Parma J, Duprez L, Van Sande J, Hermans J, Rocmans P, Van Vliet G, Costagliola S, Rodien P, Dumont JE, Vassart G (1997) Diversity and prevalence of somatic mutations in the thyrotropin receptor and Gs alpha genes as a cause of toxic thyroid adenomas. J Clin Endocrinol Metab 82:2695–2701PubMedCrossRefGoogle Scholar
  16. 16.
    Polak M, Legac I, Vuillard E, Guibourdenche J, Castanet M, Luton D (2006) Congenital hyperthyroidism: the fetus as a patient. Horm Res 65:235–242PubMedCrossRefGoogle Scholar
  17. 17.
    Schwab KO, Söhlemann P, Gerlich M, Broecker M, Petrykowski W, Holzapfel HP, Paschke R, Grüters A, Derwahl M (1996) Mutations of the TSH receptor as cause of congenital hyperthyroidism. Exp Clin Endocrinol Diabetes 104:124–128PubMedCrossRefGoogle Scholar
  18. 18.
    Thomas JS, Leclere J, Hartemann P, Duheille J, Orgiazzi J, Petersen M, Janot C, Guedenet JC (1982) Familial hyperthyroidism without evidence of autoimmunity. Acta Endocrinol (Copenh) 100:512–518Google Scholar
  19. 19.
    Tonacchera M, Banco M, Lapi P, Di Cosmo C, Perri A, Montanelli L, Moschini L, Gatti G, Gandini D, Massei A, Agretti P, De Marco G, Vitti P, Chiovato L, Pinchera A (2004) Genetic analysis of TTF-2 gene in children with congenital hypothyroidism and cleft palate, congenital hypothyroidism, or isolated cleft palate. Thyroid 14:584–588PubMedCrossRefGoogle Scholar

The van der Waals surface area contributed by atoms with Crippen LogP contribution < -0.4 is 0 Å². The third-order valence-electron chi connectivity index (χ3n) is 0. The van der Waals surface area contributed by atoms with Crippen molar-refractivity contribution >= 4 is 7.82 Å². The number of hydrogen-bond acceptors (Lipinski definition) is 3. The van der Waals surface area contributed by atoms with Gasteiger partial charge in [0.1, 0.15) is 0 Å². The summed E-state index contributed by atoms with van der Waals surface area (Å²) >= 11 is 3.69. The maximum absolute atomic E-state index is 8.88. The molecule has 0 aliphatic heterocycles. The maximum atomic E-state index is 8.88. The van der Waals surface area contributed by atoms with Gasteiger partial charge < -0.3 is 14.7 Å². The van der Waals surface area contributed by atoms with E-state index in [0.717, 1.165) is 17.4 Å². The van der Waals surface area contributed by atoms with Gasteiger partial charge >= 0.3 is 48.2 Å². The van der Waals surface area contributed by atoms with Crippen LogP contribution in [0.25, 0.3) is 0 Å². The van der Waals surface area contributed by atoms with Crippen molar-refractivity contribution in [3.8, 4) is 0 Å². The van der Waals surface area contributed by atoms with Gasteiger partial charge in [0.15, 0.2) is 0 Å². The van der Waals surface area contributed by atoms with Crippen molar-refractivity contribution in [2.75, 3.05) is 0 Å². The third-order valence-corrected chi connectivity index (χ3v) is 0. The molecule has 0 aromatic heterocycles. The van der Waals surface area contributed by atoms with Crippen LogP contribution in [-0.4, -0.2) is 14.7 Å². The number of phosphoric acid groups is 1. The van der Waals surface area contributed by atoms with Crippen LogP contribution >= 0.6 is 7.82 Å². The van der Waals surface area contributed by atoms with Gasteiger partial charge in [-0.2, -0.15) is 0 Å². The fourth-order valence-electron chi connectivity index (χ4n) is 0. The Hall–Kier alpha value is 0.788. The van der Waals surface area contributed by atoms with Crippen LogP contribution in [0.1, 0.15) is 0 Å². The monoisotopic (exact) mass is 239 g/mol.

20. 20.
    Tonacchera M, Chiovato L, Pinchera A, Agretti P, Fiore E, Cetani F, Rocchi R, Viacava P, Miccoli P, Vitti P (1998) Hyperfunctioning thyroid nodules in toxic multinodular goiter share activating thyrotropin receptor mutations with solitary toxic adenoma. J Clin Endocrinol Metab 83:492–498PubMedCrossRefGoogle Scholar
  21. 21.
    Tonacchera M, Vitti P, Agretti P, Ceccarini G, Perri A, Cavaliere R, Mazzi B, Naccarato AG, Viacava P, Miccoli P, Pinchera A, Chiovato L (1999) Functioning and nonfunctioning thyroid adenomas involve different molecular pathogenetic mechanisms. J Clin Endocrinol Metab 84:4155–4158PubMedCrossRefGoogle Scholar
  22. 22.
    Vitti P, Elisei R, Tonacchera M, Chiovato L, Mancusi F, Rago T, Mammoli C, Ludgate M, Vassart G, Pinchera A (1993) Detection of thyroid-stimulating antibody using Chinese hamster ovary cells transfected with cloned human thyrotropin receptor. J Clin Endocrinol Metab 76:499–503PubMedCrossRefGoogle Scholar
  23. 23.
    Zakarija M, McKenzie JM (1983) Pregnancy-associated changes in the thyroid-stimulating antibody of Graves’ disease and the relationship to neonatal hyperthyroidism. J Clin Endocrinol Metab 57:1036–1040PubMedCrossRefGoogle Scholar

Copyright information

© Springer-Verlag 2012

Authors and Affiliations

  • Patrizia Agretti
    • 1
  • Giuseppina De Marco
    • 1
  • Martina Biagioni
    • 2
  • Antonio Iannilli
    • 2
  • Marco Marigliano
    • 2
  • Aldo Pinchera
    • 1
  • Paolo Vitti
    • 1
  • Valentino Cherubini
    • 2
  • Massimo Tonacchera
    • 1
    • 3
    Email author
  1. 1.Dipartimento di Endocrinologia e Metabolismo, Centro Eccellenza AmbiSENUniversità di PisaPisaItaly
  2. 2.S.O.D. Diabetologia PediatricaAzienda Ospedaliero-Universitaria Ospedali Riuniti AnconaAnconaItaly
  3. 3.Dipartimento di EndocrinologiaUniversità di PisaPisaItaly

Personalised recommendations